Why haven't any coaches been fired yet this season?


Last season was a tumultuous one for NHL coaches. On Nov. 27, 2016, Gerard Gallant stood by the loading dock of PNC Arena in Raleigh, North Carolina, luggage in tow, waiting for a cab. He had just been fired as coach of the Florida Panthers.
Claude Julien, who won a Stanley Cup with the Boston Bruins in 2011 and returned to the finals in 2013, was told the team would go in a different direction -- and the announcement was made public on the morning of the Patriots' Super Bowl LI parade, as if to muddle its impact.
The Montreal Canadiens fired Michel Therrien a week later, and quickly scooped up Julien. Jack Capuano was let go by the New York Islanders, and replaced by then-assistant general manager Doug Weight. St. Louis Blues GM Doug Armstrong had once called Ken Hitchcock "a Hall of Fame coach" and one of his "best friends" -- but fired the veteran coach on Feb. 1, nine months after Hitchcock had led St. Louis to the Western Conference finals.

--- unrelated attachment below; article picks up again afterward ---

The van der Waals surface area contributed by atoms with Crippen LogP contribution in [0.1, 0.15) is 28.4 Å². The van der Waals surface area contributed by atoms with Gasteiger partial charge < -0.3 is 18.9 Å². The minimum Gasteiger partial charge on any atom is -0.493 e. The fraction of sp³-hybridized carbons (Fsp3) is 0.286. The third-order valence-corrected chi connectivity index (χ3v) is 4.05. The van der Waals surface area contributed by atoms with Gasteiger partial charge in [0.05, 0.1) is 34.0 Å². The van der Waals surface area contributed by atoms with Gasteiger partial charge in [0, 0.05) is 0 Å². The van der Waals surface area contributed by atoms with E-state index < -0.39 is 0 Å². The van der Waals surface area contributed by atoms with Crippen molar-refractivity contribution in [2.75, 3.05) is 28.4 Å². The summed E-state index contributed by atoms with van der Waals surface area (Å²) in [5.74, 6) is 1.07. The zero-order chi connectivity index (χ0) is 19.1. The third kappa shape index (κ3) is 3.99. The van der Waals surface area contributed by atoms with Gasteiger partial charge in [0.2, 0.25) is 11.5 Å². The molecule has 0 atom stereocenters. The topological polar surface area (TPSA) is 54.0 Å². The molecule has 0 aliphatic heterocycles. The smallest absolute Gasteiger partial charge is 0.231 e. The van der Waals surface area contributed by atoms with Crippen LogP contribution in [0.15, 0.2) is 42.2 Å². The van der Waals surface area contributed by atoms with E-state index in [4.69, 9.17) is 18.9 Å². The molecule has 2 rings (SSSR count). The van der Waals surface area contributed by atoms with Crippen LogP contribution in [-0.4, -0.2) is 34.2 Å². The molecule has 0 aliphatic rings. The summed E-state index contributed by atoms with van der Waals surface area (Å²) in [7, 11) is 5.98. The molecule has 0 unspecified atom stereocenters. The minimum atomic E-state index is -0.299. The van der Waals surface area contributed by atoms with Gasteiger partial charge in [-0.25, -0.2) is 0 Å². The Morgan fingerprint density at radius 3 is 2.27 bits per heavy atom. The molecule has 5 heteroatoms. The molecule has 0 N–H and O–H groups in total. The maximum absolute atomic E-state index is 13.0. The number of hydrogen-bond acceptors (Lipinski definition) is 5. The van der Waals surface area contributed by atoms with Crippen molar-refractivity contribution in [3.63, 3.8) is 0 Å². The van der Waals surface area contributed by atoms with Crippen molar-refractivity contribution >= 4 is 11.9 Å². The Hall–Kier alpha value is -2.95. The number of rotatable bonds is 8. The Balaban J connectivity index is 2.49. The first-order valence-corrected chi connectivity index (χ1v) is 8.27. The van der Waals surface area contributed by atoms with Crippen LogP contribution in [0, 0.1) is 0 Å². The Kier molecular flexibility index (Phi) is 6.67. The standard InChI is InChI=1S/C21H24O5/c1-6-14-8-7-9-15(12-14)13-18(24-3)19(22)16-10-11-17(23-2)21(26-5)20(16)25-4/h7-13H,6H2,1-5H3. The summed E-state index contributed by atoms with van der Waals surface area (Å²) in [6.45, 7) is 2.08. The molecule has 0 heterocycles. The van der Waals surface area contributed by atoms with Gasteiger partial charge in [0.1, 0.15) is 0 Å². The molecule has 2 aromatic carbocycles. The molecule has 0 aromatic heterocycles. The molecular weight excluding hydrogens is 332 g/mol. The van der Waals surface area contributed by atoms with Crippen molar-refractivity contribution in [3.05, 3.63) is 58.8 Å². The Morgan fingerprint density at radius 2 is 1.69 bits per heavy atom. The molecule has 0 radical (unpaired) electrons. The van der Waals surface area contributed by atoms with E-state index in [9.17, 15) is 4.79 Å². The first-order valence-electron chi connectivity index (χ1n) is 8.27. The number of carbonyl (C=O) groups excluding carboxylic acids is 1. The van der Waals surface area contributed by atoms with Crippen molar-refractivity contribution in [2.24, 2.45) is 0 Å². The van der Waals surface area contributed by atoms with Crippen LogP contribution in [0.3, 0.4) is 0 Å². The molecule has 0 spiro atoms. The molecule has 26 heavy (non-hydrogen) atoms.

In-season coaching changes are ubiquitous in the modern NHL; all five of these examples occurred within the space of a few months. But as the 2017-18 season marches toward the trade deadline, an intriguing trend has taken hold: stability. No team has made a coaching change yet. It's the first time we've gone this far into a season without a switch since 1966-67 -- when the NHL first expanded beyond its Original Six.
So what gives?
When I posed the question to a Western Conference front-office executive this week, he quipped: "This league has cut ties with so many guys the last couple of years, maybe everyone just needed a break."
Indeed, the NHL has been a quick-trigger league of late; 34 coaches have been fired in-season over the past nine years. But there are clues as to why 2017-18 may be different.